Citizenship is a concept that exists on paper within the confines of the law and in the people’s imagination, the latter being what people believe the law should contain. This conflates citizenship’s moral and political aspects and highlights the difference between what is and what should be, a premise at the heart of the concept, resulting in many misperceptions between what citizenship should morally mean and what it politically means.
The concept of nationality in the South Pacific is sometimes viewed as a local mystery, although it should not be enigmatic. Vanuatu’s CBI experience provides a more holistic view through valuable contributions and observations of expert onlookers.
What actually constitutes a nation in the South Pacific paradigm emphasizes all government structures along with a strong focus on local political stakeholders, based from the ground-up, of customary cultures of local chiefs, traditions, family structures, networks functioning, and taking responsibility for local council.
Local rule defined the Pacific experience for millennia, and it contained conflict to a local level while maintaining the general absence of need for higher ordering principles of power. Unless, of course, a uniform voice of the people emerged and spoke as one, which is challenging to achieve.
This structure reminds us of the principle of subsidiarity, addressing matters on the level of governance where they fall due, before the escalation to a higher rank of power, such as the national level, is required.
The need to define “nation”, in the Pacific, came only after the encounter with other nations
It is no surprise then that the emergence of a nation in some Pacific Nations such as Samoa was first related to other states. The necessity to define the country through a unified view in regards to other states was evident.
To understand the meaning of ordering paradigms such as that of nationhood, we need to go back to the pre-colonial and colonial periods.
Colonial discourse (such as Sylvia R. Masterman, with The Origins of International Rivalry in Samoa, 1845-1884, 1934: 194) was adamant that chaos would ensue after colonial rule:
‘We have seen the islands […] pass from a state of primitive but happy disorder to a condition of semi-civilized but unhappy confusion […] until the bewildered Samoan chiefs, distraught by intrigues, begged that the burden of government might be lifted from them.’
The meaning of nation – and the derivatives of nation such as nationality and citizenship – in the Pacific perspective is closer to what Tan Otto and Nicholas Thomas poignantly describe in their work Narratives of Nation in the South Pacific’ (1997, 4):
‘Once independence had been gained […] the fundamental opposition between indigenous people and colonial powers was displaced by a far messier array of local divisions, relating variously to pre-colonial antagonisms between different indigenous populations, the simultaneous exacerbation of conflict and suppression of warfare during the colonial period, uneven development and corruption.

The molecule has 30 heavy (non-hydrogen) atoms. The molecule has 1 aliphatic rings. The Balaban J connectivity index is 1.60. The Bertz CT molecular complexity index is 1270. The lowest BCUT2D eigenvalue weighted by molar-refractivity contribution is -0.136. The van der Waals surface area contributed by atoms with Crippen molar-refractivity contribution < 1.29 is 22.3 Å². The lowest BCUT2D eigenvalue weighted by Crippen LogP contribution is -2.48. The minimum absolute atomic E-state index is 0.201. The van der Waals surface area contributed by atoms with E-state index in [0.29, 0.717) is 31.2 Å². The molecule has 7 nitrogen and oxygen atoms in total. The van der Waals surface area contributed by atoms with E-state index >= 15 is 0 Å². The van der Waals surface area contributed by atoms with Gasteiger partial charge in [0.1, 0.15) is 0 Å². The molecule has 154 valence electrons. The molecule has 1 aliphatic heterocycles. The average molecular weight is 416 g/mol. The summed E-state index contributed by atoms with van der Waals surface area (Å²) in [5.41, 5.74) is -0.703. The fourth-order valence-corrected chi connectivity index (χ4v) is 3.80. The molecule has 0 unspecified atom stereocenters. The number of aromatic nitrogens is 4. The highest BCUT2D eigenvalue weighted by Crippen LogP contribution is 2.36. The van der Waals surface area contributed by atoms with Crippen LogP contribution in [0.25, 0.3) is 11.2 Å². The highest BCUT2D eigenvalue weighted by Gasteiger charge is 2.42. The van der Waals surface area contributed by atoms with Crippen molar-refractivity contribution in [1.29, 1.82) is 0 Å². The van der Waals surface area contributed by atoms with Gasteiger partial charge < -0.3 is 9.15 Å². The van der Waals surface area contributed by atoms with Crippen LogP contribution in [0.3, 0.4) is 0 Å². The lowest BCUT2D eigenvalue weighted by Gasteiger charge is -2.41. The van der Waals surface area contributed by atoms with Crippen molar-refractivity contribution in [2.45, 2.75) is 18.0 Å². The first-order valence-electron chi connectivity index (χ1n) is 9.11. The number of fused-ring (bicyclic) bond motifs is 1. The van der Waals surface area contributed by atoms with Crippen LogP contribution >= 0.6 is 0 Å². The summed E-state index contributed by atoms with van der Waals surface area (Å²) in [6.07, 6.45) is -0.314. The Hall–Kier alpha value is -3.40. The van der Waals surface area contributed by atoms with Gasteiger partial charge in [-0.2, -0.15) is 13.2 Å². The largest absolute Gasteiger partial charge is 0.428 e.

The most obvious expression of this is the Bougainville War, but many more localized or primarily non-violent conflicts could be noted, in most other Pacific states.
While a historian or anthropologist could unambiguously endorse the movement towards independence, and take continuing colonial hegemony to be immoral, there is no obvious stance and no wide agreement (neither among scholars nor within the countries concerned) about Bougainville separatism, the factional struggles within the Vanuaaku Pati, or the postcoup regimes in Fiji.
If many anthropologists would empathize with the aims of the pro-democracy movement in Tonga, they might do so uneasily, only too aware of the degree to which democracy has promised so much more than it has delivered in other parts of the world.’
Liberal scholars typically support self-determination for indigenous peoples and advocate an autonomous nationhood. The idea of autonomy implies that ‘indigenous’ is itself an unproblematic and settled category on which a better nation would be able to rest.
The very concept of indigenous status is often viewed as limiting, leading to further issues. Given the emphasis on local customs and precedence, it is likely that even the pre-nation state constructs of cultures predating colonization were ambiguous and politically contested, not settled.
Simple and insubstantial anticolonial posture, while necessary, is insufficient to constitute decolonized history. The replacement of colonial power did not come with swift alternatives, as independence came through struggle, willpower, and tears.
The question here is, were the pre-colonial experiences and the superimposed concept of nationhood already incoherent and incompatible?
As Otto and Thomas assert, independence has at times led to centralizations of power and sometimes escalated isolated local conflicts to the national level. The result is the ongoing incompatibility of nationality in its implementation compared to other states of the world.
The construction of the island – as well as all histories – is an inherently political matter. The time needed for establishing CBI in all Pacific domains is open for conjecture, mainly because the definition of nationhood itself is still an unsettled matter.
End of Part I.